However, this doesn’t mean that large fireworks are off the hook. The one upside to larger fireworks is that most people are wary when engaging with them. People continue to get hurt because they aren’t protected and don’t know how to protect themselves.
The issue with many large fireworks lays in knowing if they are a duds or not. You light the firework, it goes off, then fizzles out so you head on over to it to move it to the side. Lo and behold, the firework still has some fuel and goes off again just as you bend down to pick it up.
This is a potential eye injury. The best thing to do when a firework dies out is to just leave it. Don’t touch it, don’t inspect it, just leave it until it is certainly dead.
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How to Protect Your Eyes
The most obvious way to protect your eyes from fireworks is to not put yourself in a position where consumer fireworks are being used. I know that sounds like a trick answer.
What’s the best way to avoid a running injury? Don’t run!
It sounds silly, but it isn’t. See, there are other ways to enjoy fireworks without having to handle them yourselves. Professionals are hired to put on large scale firework productions during major holidays and celebrations. You don’t have to give up fireworks, but consider hanging up your consumer ones.
Now, we know not everyone will be convinced and will still want to use their own firework. All right, we understand that.
If you do insist on using your own fireworks for celebrations, make sure to protect your eyes by wearing the proper eyewear. In this case, we’d recommend either safety glasses or goggles.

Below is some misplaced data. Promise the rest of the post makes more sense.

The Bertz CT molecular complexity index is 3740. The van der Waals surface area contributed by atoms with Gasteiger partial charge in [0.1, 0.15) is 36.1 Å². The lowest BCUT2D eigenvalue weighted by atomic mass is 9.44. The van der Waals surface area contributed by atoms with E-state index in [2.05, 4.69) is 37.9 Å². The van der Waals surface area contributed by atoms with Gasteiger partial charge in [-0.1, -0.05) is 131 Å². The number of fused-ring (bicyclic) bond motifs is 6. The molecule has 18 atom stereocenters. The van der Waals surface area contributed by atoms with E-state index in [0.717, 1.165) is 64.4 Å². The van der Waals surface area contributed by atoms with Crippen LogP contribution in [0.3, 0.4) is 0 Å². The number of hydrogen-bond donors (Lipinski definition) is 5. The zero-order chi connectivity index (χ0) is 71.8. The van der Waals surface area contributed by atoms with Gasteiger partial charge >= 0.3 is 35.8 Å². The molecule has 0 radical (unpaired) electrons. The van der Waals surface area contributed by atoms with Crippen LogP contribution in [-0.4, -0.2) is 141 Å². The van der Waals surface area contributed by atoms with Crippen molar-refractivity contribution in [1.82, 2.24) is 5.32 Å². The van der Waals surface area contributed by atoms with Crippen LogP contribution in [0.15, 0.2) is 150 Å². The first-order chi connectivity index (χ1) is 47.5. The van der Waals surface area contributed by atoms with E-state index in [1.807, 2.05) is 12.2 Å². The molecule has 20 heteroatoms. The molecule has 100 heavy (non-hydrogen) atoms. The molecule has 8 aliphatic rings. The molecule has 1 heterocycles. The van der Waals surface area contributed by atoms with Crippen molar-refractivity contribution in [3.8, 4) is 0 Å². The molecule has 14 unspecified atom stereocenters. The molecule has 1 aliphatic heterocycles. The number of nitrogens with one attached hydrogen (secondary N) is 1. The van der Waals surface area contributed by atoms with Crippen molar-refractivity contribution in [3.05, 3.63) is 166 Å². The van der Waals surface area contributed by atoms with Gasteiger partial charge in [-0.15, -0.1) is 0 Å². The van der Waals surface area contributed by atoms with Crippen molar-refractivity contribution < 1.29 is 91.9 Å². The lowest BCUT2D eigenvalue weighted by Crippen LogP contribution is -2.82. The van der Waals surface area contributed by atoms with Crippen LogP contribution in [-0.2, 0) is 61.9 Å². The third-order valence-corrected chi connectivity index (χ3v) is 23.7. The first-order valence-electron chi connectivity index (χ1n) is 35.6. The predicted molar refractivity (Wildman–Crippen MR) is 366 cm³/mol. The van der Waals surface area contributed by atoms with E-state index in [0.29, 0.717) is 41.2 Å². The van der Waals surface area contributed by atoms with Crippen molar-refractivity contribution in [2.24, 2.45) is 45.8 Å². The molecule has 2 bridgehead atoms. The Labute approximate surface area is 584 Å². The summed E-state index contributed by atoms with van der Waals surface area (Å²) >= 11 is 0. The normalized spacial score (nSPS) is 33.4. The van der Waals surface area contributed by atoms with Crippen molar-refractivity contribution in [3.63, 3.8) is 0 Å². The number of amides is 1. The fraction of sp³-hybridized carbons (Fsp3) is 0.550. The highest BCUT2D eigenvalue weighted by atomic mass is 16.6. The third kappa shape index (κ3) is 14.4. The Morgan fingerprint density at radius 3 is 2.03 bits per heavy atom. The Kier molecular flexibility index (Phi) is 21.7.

Safety eyewear will protect your eyes from flying sparks and whatever other bits of firework that’s a potential risk. When choosing your eyewear, make sure the lens can resist high impact.
For children, you may want to consider goggles that’ll cover the entire eye area. Goggles will protect your child’s eyes from objects poking into them, like sparklers.
Those handling the fireworks may also want to consider goggles in lieu of glasses. However, if you’re planning to only observe the fireworks from a safe distance, safety glass will do the job just fine.
What to Do in Case of Injury
If you or someone else does sustain an injury from a firework there’s one thing you need to remember: go to the emergency room.
Don’t try to remove any object from your eye, don’t rub your eye, don’t apply pressure or try to rinse it out. Calmly take a seat and have someone take you to the hospital or clinic. Only professionals are capable of treating a firework related eye injury.
There’s no reason to give up fireworks. Sure, they can be dangerous but only if we let them be. It’s up to us to stay safe when handling these festive explosives.
Keep you and your family safe by knowing the risks and take the right steps to enjoying fireworks safely. Enjoy a professionally orchestrated fireworks display or invest in the proper protective eyewear. Let’s make 2017 the lowest firework-related injury year!